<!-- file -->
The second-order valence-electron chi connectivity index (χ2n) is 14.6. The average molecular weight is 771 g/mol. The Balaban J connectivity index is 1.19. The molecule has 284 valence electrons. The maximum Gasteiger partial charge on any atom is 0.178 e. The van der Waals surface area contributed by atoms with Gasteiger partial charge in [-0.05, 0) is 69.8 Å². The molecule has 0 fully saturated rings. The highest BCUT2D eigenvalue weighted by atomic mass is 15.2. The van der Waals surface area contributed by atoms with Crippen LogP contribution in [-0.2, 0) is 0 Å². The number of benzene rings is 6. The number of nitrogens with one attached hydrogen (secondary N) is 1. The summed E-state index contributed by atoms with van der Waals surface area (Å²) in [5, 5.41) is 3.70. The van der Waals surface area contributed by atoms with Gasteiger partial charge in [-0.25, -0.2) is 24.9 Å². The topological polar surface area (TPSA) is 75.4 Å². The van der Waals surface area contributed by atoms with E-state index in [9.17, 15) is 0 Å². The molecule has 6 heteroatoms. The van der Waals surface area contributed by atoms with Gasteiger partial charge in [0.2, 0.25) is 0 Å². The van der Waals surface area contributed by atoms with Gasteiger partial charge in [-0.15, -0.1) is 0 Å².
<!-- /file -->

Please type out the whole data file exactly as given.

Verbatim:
The second-order valence-electron chi connectivity index (χ2n) is 14.6. The average molecular weight is 771 g/mol. The Balaban J connectivity index is 1.19. The molecule has 284 valence electrons. The maximum Gasteiger partial charge on any atom is 0.178 e. The van der Waals surface area contributed by atoms with Gasteiger partial charge in [-0.05, 0) is 69.8 Å². The molecule has 0 fully saturated rings. The highest BCUT2D eigenvalue weighted by atomic mass is 15.2. The van der Waals surface area contributed by atoms with Crippen LogP contribution in [-0.2, 0) is 0 Å². The number of benzene rings is 6. The number of nitrogens with one attached hydrogen (secondary N) is 1. The summed E-state index contributed by atoms with van der Waals surface area (Å²) in [5, 5.41) is 3.70. The van der Waals surface area contributed by atoms with Gasteiger partial charge in [-0.25, -0.2) is 24.9 Å². The topological polar surface area (TPSA) is 75.4 Å². The van der Waals surface area contributed by atoms with E-state index in [9.17, 15) is 0 Å². The molecule has 6 heteroatoms. The van der Waals surface area contributed by atoms with Gasteiger partial charge in [0.2, 0.25) is 0 Å². The van der Waals surface area contributed by atoms with Gasteiger partial charge in [-0.15, -0.1) is 0 Å².